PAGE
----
It’s no secret that COVID-19 has wreaked havoc on parents’ lives for almost a year now, especially when it comes to the education of their children. And while solutions to move learning online seem simple, the reality has been much different.
Just ask students of color and low-income parents and children.
A recent study by McKinsey and Company shows that students of color are up to five months behind in learning. And by the end of the school year, the study estimates that these same students could be one year behind.
That should be cause for concern for anyone who takes their job as an educator seriously. But instead, teachers’ unions threatened to strike if schools reopened this past fall. And many continue to consider stunts like “sick outs,” even with multiple schools in our state returning safely to in-person learning.
But these threats only prove to be deaf to the challenges faced by low-income students, many of whom lack access to the proper technological resources or quiet study environments that can help make virtual learning successful. To top that off, most low-income parents are unable to work from home to help their children with this distance “learning.”
That’s why it’s no surprise that there’s been a mass exodus of students from district schools. One report estimates up to 3 million students across the country who haven’t experienced any formal education since last March. And Arizona certainly isn’t immune to this educational pandemic. Chandler Unified School District has approximately 1,600 fewer students than it anticipated. And this comes after the district positioned itself to be one of the few in Arizona that expected an increase in enrollment for this year. That projection was enough to convince Chandler residents to vote for a $290 million bond measure in 2019. Now, the district faces a possible funding loss of $21 million.
It’s clear that COVID has changed the game for the education debate in Arizona. And that’s why it’s understandable that so many students and parents have deserted their public schools. Parents need help. But many school boards continue to waver between virtual and in-person learning.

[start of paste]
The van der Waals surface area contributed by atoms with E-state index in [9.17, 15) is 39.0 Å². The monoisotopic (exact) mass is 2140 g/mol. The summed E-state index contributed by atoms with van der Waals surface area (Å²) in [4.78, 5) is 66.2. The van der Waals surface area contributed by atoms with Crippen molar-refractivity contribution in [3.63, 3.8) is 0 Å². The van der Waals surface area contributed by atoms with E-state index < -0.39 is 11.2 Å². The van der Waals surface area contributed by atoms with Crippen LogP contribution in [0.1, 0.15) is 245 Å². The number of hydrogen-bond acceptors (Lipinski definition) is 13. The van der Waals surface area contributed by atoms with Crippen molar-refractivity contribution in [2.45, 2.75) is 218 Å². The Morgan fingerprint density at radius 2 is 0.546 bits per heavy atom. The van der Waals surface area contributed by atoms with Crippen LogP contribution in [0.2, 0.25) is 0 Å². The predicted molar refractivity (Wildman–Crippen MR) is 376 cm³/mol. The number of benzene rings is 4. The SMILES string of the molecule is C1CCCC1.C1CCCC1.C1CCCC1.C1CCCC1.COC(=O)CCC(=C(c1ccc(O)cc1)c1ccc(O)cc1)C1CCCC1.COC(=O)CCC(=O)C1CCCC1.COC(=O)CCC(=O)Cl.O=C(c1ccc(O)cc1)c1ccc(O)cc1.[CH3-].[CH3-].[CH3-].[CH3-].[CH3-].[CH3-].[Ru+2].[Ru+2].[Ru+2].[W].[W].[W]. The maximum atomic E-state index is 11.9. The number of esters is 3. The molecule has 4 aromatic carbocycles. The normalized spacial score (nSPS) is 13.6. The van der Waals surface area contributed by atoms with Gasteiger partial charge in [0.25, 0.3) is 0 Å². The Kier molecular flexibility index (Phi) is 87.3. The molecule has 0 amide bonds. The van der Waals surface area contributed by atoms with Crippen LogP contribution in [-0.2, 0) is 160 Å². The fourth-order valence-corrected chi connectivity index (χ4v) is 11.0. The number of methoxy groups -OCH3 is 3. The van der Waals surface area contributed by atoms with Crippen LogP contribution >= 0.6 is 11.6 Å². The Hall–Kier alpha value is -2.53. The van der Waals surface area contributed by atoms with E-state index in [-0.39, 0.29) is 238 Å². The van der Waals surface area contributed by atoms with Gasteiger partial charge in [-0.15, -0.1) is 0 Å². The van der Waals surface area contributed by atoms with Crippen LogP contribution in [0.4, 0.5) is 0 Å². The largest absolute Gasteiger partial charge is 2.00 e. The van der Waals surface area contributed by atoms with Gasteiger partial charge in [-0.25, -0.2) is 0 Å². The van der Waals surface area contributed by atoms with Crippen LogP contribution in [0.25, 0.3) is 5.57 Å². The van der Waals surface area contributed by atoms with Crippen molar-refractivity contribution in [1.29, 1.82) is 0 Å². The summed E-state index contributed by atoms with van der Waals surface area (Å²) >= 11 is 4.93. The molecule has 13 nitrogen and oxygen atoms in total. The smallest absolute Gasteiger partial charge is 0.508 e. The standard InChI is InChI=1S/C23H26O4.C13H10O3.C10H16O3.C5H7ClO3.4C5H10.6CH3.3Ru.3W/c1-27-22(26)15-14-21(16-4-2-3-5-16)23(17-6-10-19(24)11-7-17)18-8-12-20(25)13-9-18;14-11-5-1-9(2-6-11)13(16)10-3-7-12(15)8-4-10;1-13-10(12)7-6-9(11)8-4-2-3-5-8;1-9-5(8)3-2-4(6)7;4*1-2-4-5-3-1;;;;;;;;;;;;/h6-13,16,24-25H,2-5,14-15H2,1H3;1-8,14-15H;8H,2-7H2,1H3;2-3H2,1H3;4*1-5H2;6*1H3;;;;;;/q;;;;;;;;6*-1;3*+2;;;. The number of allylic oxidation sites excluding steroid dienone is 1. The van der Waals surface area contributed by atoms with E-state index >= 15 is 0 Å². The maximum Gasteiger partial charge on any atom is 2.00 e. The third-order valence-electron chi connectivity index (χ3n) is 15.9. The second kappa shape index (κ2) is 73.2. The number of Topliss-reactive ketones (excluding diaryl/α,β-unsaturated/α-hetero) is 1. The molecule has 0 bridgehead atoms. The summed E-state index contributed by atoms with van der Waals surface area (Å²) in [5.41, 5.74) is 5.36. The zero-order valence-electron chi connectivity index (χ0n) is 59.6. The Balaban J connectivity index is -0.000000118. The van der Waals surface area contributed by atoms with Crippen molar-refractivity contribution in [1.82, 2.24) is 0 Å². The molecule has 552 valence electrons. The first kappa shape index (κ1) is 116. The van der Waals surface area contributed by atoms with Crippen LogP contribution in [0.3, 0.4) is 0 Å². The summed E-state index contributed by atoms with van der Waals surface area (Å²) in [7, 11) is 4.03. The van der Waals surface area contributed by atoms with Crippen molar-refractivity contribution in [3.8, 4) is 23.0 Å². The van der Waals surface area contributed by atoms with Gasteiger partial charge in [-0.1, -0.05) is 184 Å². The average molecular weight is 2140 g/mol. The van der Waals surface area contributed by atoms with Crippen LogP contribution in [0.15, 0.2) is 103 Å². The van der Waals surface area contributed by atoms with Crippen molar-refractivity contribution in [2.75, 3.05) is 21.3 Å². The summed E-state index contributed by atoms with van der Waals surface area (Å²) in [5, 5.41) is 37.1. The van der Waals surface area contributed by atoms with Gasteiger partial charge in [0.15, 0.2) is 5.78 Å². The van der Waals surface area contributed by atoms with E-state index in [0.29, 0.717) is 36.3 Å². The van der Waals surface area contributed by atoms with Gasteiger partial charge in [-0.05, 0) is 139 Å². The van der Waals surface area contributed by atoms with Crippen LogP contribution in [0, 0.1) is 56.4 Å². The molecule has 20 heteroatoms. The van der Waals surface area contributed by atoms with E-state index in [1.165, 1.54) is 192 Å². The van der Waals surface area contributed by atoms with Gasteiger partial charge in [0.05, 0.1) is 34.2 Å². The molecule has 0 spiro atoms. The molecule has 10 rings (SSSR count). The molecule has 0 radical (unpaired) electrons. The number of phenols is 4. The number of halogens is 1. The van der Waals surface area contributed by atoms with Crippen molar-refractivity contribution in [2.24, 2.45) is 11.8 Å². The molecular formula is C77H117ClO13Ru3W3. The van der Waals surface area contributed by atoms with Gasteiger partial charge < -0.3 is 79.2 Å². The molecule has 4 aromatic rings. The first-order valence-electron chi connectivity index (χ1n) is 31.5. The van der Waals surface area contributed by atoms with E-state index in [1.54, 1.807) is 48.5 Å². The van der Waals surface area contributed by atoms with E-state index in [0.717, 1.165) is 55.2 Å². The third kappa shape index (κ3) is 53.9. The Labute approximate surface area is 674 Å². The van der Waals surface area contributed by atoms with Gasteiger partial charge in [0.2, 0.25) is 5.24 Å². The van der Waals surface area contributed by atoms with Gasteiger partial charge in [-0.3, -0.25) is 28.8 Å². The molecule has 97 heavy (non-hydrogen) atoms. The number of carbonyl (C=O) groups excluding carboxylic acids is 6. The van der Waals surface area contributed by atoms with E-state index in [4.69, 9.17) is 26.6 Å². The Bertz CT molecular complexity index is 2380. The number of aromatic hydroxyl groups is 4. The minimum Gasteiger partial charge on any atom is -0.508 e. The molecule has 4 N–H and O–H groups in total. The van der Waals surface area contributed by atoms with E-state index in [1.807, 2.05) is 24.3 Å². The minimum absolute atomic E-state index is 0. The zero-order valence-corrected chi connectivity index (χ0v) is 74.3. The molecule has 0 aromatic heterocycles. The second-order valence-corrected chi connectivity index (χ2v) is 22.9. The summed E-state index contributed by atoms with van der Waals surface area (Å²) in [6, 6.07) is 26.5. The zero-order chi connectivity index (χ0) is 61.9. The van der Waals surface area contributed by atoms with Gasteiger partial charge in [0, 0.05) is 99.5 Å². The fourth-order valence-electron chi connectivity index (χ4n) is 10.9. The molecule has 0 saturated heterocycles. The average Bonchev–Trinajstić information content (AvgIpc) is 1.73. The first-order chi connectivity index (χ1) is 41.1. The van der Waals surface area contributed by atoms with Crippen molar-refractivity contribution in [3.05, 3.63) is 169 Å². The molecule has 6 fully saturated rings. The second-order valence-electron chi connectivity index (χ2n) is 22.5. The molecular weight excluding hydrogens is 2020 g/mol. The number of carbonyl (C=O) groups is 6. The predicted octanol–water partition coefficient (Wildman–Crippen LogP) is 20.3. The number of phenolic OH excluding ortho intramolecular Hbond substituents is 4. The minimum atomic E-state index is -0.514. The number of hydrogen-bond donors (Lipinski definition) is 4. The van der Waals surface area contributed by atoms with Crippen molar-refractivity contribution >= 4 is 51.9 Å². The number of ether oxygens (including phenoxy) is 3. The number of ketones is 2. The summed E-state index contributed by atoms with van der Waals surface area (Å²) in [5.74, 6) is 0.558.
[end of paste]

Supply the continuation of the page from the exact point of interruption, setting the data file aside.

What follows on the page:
In the meantime, parents are seeking out better options for their kids. Empowerment Scholarship Accounts (ESA), which allow parents to use their tax dollars to homeschool or choose an alternative learning solution for their children, have exploded around the state since the pandemic hit. And now, Senate Bill 1452, introduced by Senator Paul Boyer, seeks to expand the ESA program to include low-income students. The bill would give parents up to $7,000 in ESA funds to spend on their children’s education and cut the approval waiting time for parents to 30 days instead of 100.
Thankfully, last week the Arizona Senate Education Committee passed SB1452 amid support from prominent black leaders, like Pastor Drew Anderson. They hope to offset what is known as the prison pipeline due to a lack of education and would much rather see our tax dollars invested in education, most especially school choice.
Predictably, teachers’ unions disapprove and are doing everything they can to stop SB1452 from becoming law.
But something needs to be done. Low-income students deserve an opportunity to attend schools that will work for them. As Pastor Drew says, “School choice is today’s modern Civil Rights movement, and we must get this bill passed.”